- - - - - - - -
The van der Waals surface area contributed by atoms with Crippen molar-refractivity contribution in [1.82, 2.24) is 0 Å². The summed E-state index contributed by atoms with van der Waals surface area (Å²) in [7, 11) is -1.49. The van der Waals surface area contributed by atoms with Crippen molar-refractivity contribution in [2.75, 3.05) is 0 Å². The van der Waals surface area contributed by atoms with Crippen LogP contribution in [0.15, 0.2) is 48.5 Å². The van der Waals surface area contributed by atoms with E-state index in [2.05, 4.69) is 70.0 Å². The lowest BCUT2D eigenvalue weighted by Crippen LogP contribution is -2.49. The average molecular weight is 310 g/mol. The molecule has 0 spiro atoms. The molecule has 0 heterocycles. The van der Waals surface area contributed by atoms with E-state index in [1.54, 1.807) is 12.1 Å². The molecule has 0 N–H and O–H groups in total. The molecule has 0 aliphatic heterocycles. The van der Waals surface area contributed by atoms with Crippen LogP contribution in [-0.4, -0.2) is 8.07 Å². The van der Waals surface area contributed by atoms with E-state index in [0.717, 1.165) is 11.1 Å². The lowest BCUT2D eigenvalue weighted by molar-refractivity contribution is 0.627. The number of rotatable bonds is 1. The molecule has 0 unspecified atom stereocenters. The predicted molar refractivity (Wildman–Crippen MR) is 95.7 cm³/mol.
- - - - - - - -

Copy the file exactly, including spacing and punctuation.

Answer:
The van der Waals surface area contributed by atoms with Crippen molar-refractivity contribution in [1.82, 2.24) is 0 Å². The summed E-state index contributed by atoms with van der Waals surface area (Å²) in [7, 11) is -1.49. The van der Waals surface area contributed by atoms with Crippen molar-refractivity contribution in [2.75, 3.05) is 0 Å². The van der Waals surface area contributed by atoms with Crippen LogP contribution in [0.15, 0.2) is 48.5 Å². The van der Waals surface area contributed by atoms with E-state index in [2.05, 4.69) is 70.0 Å². The lowest BCUT2D eigenvalue weighted by Crippen LogP contribution is -2.49. The average molecular weight is 310 g/mol. The molecule has 0 spiro atoms. The molecule has 0 heterocycles. The van der Waals surface area contributed by atoms with E-state index in [1.54, 1.807) is 12.1 Å². The molecule has 0 N–H and O–H groups in total. The molecule has 0 aliphatic heterocycles. The van der Waals surface area contributed by atoms with Crippen LogP contribution in [-0.4, -0.2) is 8.07 Å². The van der Waals surface area contributed by atoms with E-state index in [0.717, 1.165) is 11.1 Å². The lowest BCUT2D eigenvalue weighted by molar-refractivity contribution is 0.627. The number of rotatable bonds is 1. The molecule has 0 unspecified atom stereocenters. The predicted molar refractivity (Wildman–Crippen MR) is 95.7 cm³/mol.